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The Hidden Treasures of Sensōji Temple: Eccentric Statues?!

The Hidden Treasures of Sensōji Temple: Eccentric Statues?!

Translated by Misaki

Written by OsawaKimie

Tokyo 2016.05.30 Bookmark

Sensōji Temple is one of the most popular tourist destinations in Tokyo and its precincts are always packed with visitors. What they don't know is that there are many unusual statues hidden all over Sensōji Temple. Let's see some of them!

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Sensōji Temple 浅草寺 is one of the most popular tourist destinations in Tokyo. Many visitors take pictures in front of Kaminarimon (雷門 "Thunder Gate"), shop for souvenirs on the Nakamise Dōri and pray at the hondō (main hall) of the temple before going home. What they don't know is that there are many eccentric stone and bronze statues hidden all over the precincts of Sensōji Temple. Let us introduce some of the hidden treasures that only those in the know can find.

Hidden Treasures at Sensōji: Statues of Popular Characters

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On the way to the Sensōji Temple's Main Hall from Kototoi Dōri, you will find your first few treasures: characters from the Japanese manga "Gegege no Kitarō" (ゲゲゲの鬼太郎). Kitarō, Medama no Oyaji and Konaki Jijii are all popular yōkai (妖怪, supernatural monsters from Japanese folklore) that appear in the manga. Among them, you will also find a statue of Ultraman, the action hero from the Japanese television series of the same name.

Hidden Treasures at Sensōji: Statues of Historical Figures

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This is the statue of ichikawa Danjūrō IX, a famous kabuki actor of the Meiji period (1868 - 1912). From the powerful expression and the appearance of this statue, you can really get a feel of just what a majestic actor he was.

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Up next is the statue of Iwako Uryū standing near the Awashimadō. This statue was commissioned to honor Ms. Uryū, a social worker who is considered to be the "Japanese Florence Nightingale". She devoted her life to helping the poor and orphans and was the first woman to receive a Medal of Honor with Blue Ribbon (an award from the Japanese government for great achievements in social welfare or public service).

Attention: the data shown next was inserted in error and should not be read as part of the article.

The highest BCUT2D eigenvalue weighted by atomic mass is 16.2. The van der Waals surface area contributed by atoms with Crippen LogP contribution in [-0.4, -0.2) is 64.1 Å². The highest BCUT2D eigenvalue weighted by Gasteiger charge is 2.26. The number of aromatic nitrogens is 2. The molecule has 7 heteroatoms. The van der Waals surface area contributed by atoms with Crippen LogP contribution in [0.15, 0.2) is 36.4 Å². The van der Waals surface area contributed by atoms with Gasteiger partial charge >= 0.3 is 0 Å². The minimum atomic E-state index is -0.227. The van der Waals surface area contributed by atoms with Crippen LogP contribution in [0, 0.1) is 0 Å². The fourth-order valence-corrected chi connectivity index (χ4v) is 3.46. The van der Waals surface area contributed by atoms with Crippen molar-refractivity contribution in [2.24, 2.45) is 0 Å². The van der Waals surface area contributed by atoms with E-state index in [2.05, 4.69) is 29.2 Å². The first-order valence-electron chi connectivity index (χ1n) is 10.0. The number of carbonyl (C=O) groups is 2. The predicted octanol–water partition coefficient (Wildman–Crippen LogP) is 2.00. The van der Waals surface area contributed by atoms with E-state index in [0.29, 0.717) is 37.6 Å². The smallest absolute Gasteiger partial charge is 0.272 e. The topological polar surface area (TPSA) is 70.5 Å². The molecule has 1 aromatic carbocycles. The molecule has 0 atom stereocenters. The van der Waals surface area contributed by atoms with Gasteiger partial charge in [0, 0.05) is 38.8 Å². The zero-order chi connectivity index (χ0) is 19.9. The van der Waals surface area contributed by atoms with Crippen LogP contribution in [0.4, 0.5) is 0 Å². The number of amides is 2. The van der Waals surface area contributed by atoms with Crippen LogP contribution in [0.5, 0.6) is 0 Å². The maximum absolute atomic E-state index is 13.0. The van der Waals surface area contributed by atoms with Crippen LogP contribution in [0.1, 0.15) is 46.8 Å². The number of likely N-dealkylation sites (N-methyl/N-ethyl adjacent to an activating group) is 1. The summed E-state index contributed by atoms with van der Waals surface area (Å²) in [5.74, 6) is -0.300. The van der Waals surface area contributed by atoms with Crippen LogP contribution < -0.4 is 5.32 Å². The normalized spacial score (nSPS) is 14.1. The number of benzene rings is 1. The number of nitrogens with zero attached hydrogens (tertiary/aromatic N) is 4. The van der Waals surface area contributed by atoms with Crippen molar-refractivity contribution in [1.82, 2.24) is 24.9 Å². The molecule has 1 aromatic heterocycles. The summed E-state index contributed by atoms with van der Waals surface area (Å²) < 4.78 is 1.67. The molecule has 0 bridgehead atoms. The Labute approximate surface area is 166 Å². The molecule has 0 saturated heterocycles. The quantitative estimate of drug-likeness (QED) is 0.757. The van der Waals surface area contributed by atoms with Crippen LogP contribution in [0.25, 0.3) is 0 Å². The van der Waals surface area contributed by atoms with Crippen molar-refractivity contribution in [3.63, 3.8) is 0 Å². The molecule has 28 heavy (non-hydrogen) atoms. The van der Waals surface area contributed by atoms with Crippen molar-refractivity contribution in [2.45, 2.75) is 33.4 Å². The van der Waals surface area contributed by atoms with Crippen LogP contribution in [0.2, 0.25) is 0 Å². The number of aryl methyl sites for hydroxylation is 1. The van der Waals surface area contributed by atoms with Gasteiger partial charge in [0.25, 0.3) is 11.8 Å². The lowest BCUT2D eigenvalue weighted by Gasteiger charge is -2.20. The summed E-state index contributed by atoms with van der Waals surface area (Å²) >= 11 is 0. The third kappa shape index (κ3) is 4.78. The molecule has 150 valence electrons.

Hidden Treasures at Sensōji: Kankan Jizō

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At Zenizuka Jizōdō, you will find kankan Jizōa 300 year old stone statue. You can see the heavy wear and tear this statue has endured through the numerous earthquakes and fires it's gone through. It is believed that your wish comes true when you tap the Jizō with one of the small stones placed next to it. "Kankan" in its name comes from the Japanese onomatopoeia for a tapping sound.

Hidden Treasures at Sensōji: Chikara Ishi ("Strength Stones")

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You will find chikara ishi ("strength stones") near the statue of Iwako Uryū. They were used during "strength measuring tournaments", that took place at the Sensōji Temple at the end of the Edo period. These tournaments were popular among men who worked at liquor and rice stores at that time. Can you imagine it? This stone weighs about 375 kilograms (827 lb)!

Hidden Treasures at Sensōji: Jiun no Izumi (慈雲の泉)

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On the west side of the Main Hall stands a sculpture called Jiun no Izumi (慈雲の泉). It features a group of people on a cloud looking up to the sky. Doesn't it make you wonder what in the world they are looking at? Stop by and examine it from different angles. Maybe you will find the answer.

These are some of the unusual stones and bronze statues at the Sensōji Temple. Statues tend to be ignored unless they are well known or prominently displayed. But now you know some statues that are culturally important and could even give you blessings. We hope you find the statue-hunting at Sensōji Temple entertaining!


Sensōji Temple 浅草寺

Address: Tokyo, Taitō, Asakusa 2-3-1
Nearest Station: Asakusa station (浅草駅) on any line
Access: 5-minute walk from Asakusa station of Tokyo Metro Ginza Line, Tōbu Isesaki Line or Tsukuba Express. A 7-minute walk from Asakusa station of Toei Subway Asakusa Line
Phone number: +81-3-3842-0181
Official Website: Sensōji Temple

TOKYO Travel Guide

The information presented in this article is based on the time it was written. Note that there may be changes in the merchandise, services, and prices that have occurred after this article was published. Please contact the facility or facilities in this article directly before visiting.

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